The Senate “is calling on the U.N. Human Rights Council to revoke a report that accused Israel of war crimes after the study’s author retracted his conclusions,” the AP reports.
In a unanimous vote late Thursday, the Senate backed a non-binding resolution sponsored by Sens. Kirsten Gillibrand, D-N.Y., and James Risch, R-Idaho, pressing for the council to rescind the report. Richard Goldstone, who wrote the study, has backtracked on his claims.
The Senate resolution also calls on Secretary-General Ban Ki-moon to address the damage to Israel’s reputation caused by the report.
It’s S.RES. 138.
Senate Armed Services Committee Ranking Member John McCain (R-AZ) “said Thursday evening that he and a group of negotiators have ‘nailed down’ language on a Libya resolution and are waiting for instructions from leadership on how to proceed,” POLITICO reports.
The measure would serve as a symbolic gesture of support for President Barack Obama’s use of military force in the North African country. Under the War Powers Act, Congress must authorize continued military presence in Libya after a May deadline if American troops are still active there, but it’s unclear if the Senate needs to act.
“We pretty well got the resolution nailed down and now we’re discussing with the leaders whether we need the vote and if so, when,” McCain told a small group of reporters.
McCain’s office confirmed that the current language is a “sense of the Senate” resolution, meaning it would not carry the force of an authorizing measure. Given that Unites States has handed off power to NATO, the White House has argued that congressional authorization would not be required.
With the situation “in Libya in flux, however, it’s likely that the resolution could change by the time Congress returns after Easter.”
Both leadership offices said they would monitor engagement in the Muslim nation and the potential need for a resolution over the break.
“Obviously, the language will reflect changes in the situation,” an aide to McCain said.
Senators John Ensign (R-NV) and Kay Bailey Hutchison (R-TX) introduced a resolution today that would “declare that the United States has no vital interest in Libya,” according to a press release.
The resolution does three things: declares that there is no vital U.S.-American interest in Libya; states that Congress has not authorized military power in the region; declares that the NATO allies and Arab nations that do have a vital interest in the region should step up their military and financial contributions. Passage of this resolution by the Senate would express its disapproval of the handling of this intervention and serve as a warning against deeper military involvement in a conflict that does not affect our vital interests.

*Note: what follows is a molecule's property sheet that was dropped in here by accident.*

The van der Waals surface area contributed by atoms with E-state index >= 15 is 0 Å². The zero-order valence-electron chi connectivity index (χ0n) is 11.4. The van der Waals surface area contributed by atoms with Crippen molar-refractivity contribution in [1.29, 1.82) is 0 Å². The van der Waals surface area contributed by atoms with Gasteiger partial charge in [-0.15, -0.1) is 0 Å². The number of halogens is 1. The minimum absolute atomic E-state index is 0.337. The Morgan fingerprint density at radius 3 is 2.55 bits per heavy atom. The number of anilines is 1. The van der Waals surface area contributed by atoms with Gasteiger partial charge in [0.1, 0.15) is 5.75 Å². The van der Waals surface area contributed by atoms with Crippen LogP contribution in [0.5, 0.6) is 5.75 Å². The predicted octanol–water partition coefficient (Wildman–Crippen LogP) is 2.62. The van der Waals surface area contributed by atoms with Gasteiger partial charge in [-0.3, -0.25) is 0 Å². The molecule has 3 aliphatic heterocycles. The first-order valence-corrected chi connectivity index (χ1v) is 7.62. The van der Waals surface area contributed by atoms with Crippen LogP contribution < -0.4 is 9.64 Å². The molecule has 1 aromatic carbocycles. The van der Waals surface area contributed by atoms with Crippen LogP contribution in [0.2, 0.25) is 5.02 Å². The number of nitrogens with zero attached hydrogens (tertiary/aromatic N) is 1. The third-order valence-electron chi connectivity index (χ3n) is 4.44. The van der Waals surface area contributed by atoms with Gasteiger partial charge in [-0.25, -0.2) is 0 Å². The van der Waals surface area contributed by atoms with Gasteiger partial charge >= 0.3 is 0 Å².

Senators “probably won’t be debating the Libya war anytime soon,” The Cable reports.
Top senators on both sides of the aisle are still negotiating over language for a resolution to express the Senate’s view on the U.S. involvement in Libya, while the budget battle pushes the intervention to the back burner.
Congress was upset with President Barack Obama last month for committing U.S. forces to the international military intervention in Libya without seeking congressional consent or even really telling Congress about it in advance. But now, almost a month after the attack began, the appetite in the Senate for holding a full-fledged Libya debate on the floor, much less passing a resolution, just isn’t there.
"I don’t know if there will be time" to debate a resolution before senators leave town for a two-week recess next week, Senate Foreign Relations Committee Chairman John Kerry (D-MA) told The Cable in an interview on Tuesday.
Kerry said he was still working on a resolution with Sen. John McCain (R-AZ) that expresses support for Obama’s policy and that Sen. Carl Levin (D-MA) has also had input. But the three of them just can’t seem to get together on the final language.
"We’ve got the language resolved except for two words," Kerry said. He didn’t say what those two words are, but several senate sources mentioned "regime change."
Senate Foreign Relations Committee Ranking Member Dick Lugar (R-IN) introduced a resolution today “calling on President Obama to report to Congress on the growing military relationship between North Korea and Burma,” according to a press release from his office.
“Greater attention should be focused on the details and scope of military equipment and technology transferred from North Korea to Burma,” Lugar said. “Events in other parts of the world should not detract from obtaining a reality check regarding the elevated military and strategic collaboration between North Korea and Burma”.
Lugar’s resolution also encourages the President to call for an international investigation into allegations of international crimes by Burma’s government; to encourage countries neighboring Burma to establish safe havens for children forced into military service by Burma’s government; and to actively work with other countries for a release of all remaining political prisoners.
Minority Leader Mitch McConnell (R-KY) and Senator Jim Inhofe (R-OK) have co-sponsored the resolution. Read it here.